The diagnosis of trypanosomiasis is facilitated by serological tests, but parasitological proof must always be made [9]. CATT performed on dilutions of plasma or serum is more specific than CATT for blood and is often used before parasitological examination because it allows having fewer false positives as was the case in our study. Trypanosomes were seen after examination of lymph node juice in older children in 55.1%. Due to its simplicity and low cost, this technique is widely used with a sensitivity of around 59% (43%-77%) [10]. However, other examinations such as the mini-column due to its validity would have allowed to isolate the trypanosomes if it had been carried out as notified in the DRC [11].

Phase diagnosis, that is, determining the stage of the disease is necessary to complete the diagnosis of HAT and is crucial in determining the correct treatment. More than half of the children were seen at the stage of brain polarization. More infants are seen in the second phase of the disease, most likely due to late diagnosis (the second phase occurs after 300 to 500 days in the case of Tb gambiense HAT) and the immaturity of the blood brain barrier [12, 13]. During the study period, treatment for the Gambian form of HAT relied on four drugs (eflornithine, melarsoprol, nifurtimox and pentamidine). Second or third-line alternatives, namely melarsoprol or eflornithine as monotherapy were only rarely used. On melarsoprol, encephalopathic syndrome was still observed in 5% to 10% of patients treated with melarsoprol with a fatal outcome in 10% to 50% of those who developed encephalopathy, and in some foci cases increasingly refractory to the disease were noted melarsoprol [14,15]. In 7 patients (7.9%), death due to arsenical encephalopathy, was noted in 4 cases (57.1%), and 5.6% relapse. Relapses are often due either to insufficient doses of molecules used, or to errors in the phase diagnosis, as was the case in a 16-year-old adolescent in Congo [16]. Female sex (P=0.03), the association DFMO+Arsobal (p=0.006) were associated with relapse, while age <5 years (p=0.004) was associated with death. In most patients, melarsoprol clears the parasites from the blood and lymph within 24 hours. However, in several foci in Angola, the Democratic Republic of the Congo, southern Sudan and Uganda, the rate of treatment failure can be up to 30% in treated subjects with a fatal outcome in 10% to 70% of them [16-18].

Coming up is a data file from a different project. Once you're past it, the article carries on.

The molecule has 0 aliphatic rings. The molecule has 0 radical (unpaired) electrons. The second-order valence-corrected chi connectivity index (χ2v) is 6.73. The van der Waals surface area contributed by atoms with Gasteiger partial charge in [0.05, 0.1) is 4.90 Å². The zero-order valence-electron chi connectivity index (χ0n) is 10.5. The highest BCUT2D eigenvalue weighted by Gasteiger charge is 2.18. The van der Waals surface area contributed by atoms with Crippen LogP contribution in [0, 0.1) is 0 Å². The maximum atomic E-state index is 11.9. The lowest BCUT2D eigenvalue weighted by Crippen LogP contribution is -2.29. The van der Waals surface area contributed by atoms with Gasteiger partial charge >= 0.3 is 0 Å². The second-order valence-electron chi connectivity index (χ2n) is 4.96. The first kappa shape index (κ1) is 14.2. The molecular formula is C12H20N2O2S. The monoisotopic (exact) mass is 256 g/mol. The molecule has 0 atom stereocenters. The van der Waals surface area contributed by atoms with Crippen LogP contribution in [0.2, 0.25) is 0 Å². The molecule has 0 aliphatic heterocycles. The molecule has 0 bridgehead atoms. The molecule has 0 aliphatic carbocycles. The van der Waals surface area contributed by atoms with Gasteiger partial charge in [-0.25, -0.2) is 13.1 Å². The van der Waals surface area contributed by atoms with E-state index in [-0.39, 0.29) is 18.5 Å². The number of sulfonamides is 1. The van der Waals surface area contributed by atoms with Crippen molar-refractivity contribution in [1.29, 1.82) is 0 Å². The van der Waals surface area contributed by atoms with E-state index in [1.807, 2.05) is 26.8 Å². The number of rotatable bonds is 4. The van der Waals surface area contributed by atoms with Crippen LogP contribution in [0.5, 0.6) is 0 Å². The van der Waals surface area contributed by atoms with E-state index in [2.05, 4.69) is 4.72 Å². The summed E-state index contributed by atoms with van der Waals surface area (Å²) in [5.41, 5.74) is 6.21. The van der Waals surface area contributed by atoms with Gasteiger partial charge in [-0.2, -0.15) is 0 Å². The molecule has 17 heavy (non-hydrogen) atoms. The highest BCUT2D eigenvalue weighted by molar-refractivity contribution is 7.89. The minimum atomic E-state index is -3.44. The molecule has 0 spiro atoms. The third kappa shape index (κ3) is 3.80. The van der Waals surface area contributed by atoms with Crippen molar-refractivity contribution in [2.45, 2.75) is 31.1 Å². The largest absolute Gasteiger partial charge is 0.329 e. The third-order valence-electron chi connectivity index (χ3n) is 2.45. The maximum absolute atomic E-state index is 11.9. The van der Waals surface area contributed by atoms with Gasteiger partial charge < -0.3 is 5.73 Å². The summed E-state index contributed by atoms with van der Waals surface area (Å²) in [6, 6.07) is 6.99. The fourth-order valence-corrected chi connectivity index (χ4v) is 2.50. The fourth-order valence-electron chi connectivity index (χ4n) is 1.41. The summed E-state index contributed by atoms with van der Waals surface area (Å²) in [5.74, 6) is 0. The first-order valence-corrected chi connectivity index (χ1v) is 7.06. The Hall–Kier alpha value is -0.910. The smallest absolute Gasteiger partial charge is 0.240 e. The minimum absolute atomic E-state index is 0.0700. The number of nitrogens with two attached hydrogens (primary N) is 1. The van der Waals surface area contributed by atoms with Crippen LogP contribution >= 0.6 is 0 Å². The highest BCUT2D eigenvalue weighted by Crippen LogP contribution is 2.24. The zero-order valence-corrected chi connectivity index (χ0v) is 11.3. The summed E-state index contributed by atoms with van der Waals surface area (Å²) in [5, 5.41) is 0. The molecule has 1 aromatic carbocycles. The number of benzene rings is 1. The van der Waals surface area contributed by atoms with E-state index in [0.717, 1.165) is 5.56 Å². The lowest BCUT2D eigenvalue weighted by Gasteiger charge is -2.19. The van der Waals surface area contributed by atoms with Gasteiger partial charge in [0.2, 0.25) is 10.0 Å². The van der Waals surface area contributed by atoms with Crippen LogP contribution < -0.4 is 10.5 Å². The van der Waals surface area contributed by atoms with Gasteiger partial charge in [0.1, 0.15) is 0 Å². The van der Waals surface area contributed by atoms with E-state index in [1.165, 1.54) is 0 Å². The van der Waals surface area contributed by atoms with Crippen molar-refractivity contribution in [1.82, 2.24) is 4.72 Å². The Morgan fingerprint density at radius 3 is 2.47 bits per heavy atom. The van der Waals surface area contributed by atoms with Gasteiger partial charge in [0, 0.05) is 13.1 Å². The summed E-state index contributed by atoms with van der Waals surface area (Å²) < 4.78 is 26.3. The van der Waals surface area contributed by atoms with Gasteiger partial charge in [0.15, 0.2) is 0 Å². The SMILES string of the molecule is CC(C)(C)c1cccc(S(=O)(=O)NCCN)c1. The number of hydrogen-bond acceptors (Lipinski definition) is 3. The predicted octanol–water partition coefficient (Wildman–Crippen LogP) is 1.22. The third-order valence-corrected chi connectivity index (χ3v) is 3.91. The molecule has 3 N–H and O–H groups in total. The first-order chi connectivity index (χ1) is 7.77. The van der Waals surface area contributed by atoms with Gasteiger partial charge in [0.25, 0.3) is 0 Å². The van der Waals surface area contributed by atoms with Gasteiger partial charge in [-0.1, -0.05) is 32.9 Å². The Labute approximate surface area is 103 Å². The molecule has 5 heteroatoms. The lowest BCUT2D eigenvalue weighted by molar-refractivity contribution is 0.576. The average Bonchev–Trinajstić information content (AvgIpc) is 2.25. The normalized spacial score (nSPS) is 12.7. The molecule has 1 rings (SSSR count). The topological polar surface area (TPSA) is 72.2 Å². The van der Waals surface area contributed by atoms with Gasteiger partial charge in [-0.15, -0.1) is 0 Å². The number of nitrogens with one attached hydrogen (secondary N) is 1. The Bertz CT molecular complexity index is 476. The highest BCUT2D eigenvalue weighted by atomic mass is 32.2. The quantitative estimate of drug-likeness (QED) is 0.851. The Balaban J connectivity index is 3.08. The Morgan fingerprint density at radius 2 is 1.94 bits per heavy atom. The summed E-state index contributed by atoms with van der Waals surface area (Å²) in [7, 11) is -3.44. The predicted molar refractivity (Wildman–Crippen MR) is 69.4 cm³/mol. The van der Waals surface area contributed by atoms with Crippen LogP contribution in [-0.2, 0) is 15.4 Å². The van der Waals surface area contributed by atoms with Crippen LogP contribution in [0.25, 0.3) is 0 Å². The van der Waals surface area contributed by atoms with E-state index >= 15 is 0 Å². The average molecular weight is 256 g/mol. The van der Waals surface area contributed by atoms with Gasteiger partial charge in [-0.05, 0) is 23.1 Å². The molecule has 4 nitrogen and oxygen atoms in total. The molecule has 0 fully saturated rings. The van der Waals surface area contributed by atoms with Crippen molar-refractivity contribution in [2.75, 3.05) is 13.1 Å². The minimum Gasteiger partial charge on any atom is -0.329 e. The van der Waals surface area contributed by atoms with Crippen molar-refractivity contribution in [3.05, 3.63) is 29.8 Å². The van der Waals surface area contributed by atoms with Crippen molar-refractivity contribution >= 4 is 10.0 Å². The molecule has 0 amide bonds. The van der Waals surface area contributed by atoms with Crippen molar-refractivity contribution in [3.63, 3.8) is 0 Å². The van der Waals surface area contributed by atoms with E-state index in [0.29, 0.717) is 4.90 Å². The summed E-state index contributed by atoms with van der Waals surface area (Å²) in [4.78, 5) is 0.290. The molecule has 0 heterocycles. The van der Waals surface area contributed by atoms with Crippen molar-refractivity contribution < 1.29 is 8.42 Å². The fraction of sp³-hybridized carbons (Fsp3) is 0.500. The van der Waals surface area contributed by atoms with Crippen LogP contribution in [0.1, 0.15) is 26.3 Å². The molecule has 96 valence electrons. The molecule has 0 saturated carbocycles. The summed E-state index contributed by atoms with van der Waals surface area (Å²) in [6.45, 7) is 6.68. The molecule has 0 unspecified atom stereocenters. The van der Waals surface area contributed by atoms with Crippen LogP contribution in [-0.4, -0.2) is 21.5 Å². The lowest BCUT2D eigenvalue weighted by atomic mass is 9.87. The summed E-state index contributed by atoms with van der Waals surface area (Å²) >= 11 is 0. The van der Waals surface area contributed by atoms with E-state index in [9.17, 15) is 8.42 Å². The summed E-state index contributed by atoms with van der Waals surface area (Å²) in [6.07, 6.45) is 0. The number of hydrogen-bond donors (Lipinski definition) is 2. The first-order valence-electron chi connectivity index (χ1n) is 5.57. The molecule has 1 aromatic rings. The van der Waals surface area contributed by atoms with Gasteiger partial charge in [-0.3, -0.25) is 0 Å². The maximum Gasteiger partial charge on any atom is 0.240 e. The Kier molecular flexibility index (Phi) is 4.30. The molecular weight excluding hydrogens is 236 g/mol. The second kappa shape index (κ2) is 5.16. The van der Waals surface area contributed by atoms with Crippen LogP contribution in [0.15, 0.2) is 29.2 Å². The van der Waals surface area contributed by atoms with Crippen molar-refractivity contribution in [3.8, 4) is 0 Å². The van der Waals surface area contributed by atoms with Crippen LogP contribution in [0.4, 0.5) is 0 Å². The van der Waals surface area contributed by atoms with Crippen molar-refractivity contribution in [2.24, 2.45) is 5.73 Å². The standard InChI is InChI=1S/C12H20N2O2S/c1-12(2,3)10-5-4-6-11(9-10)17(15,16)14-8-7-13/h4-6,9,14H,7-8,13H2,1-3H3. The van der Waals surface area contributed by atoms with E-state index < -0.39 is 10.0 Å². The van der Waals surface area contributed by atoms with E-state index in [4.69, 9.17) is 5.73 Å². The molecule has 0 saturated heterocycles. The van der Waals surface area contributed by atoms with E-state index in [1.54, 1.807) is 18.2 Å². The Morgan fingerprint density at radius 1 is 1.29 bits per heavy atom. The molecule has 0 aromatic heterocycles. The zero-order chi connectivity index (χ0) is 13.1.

Conclusion

Human African trypanosomiasis in children remains an epidemiological reality in Congo with a high prevalence. Children from Ngabé are the most affected and pay the heaviest tribe with arsenical drugs. The advent of Fexinidazole could have a positive impact on reducing HAT-related mortality in pediatric settings.

Conflict of Interest

The authors report that they have no conflict of interest with this study.

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Author Info

Ossibi Ibara BR1,2,3*, Sekangue Obili G1,4, Adoua Doukaga1,2, Ekat Martin2, Mvoumbo G2, Bendett P2, Kinga F2, Nkouka E3, Okoueke R3 and Kitembo L3
 
1Department of Health Sciences, Universite Marien Ngouabi, Congo
2Infectious Disease Service, CHU de Brazzaville, Congo
3Ministry of Public Health, University of Brazzaville CG-BZV, Congo
4Laboratory of Parasitology-Mycolog, CHU de Brazzaville, Congo
 

Citation: Ossibi Ibara BR, Obili GS, Doukaga TA, Martin E, Mvoumbo G, Bendett P, et al. (2021) Passive Human African Trypanosomiasis in Childrenin Brazzaville from 2004-2020. J Infect Dis Preve Med. 9.218.

Received: 09-Mar-2021 Accepted: 23-Mar-2021 Published: 30-Mar-2021 , DOI: 10.35248/2329-8731.21.9.218

Copyright: © 2021 Ossibi Ibara BR, et al. This is an open-access article distributed under the terms of the Creative Commons Attribution License,which permits unrestricted use, distribution, and reproduction in any medium, provided the original author and source are credited.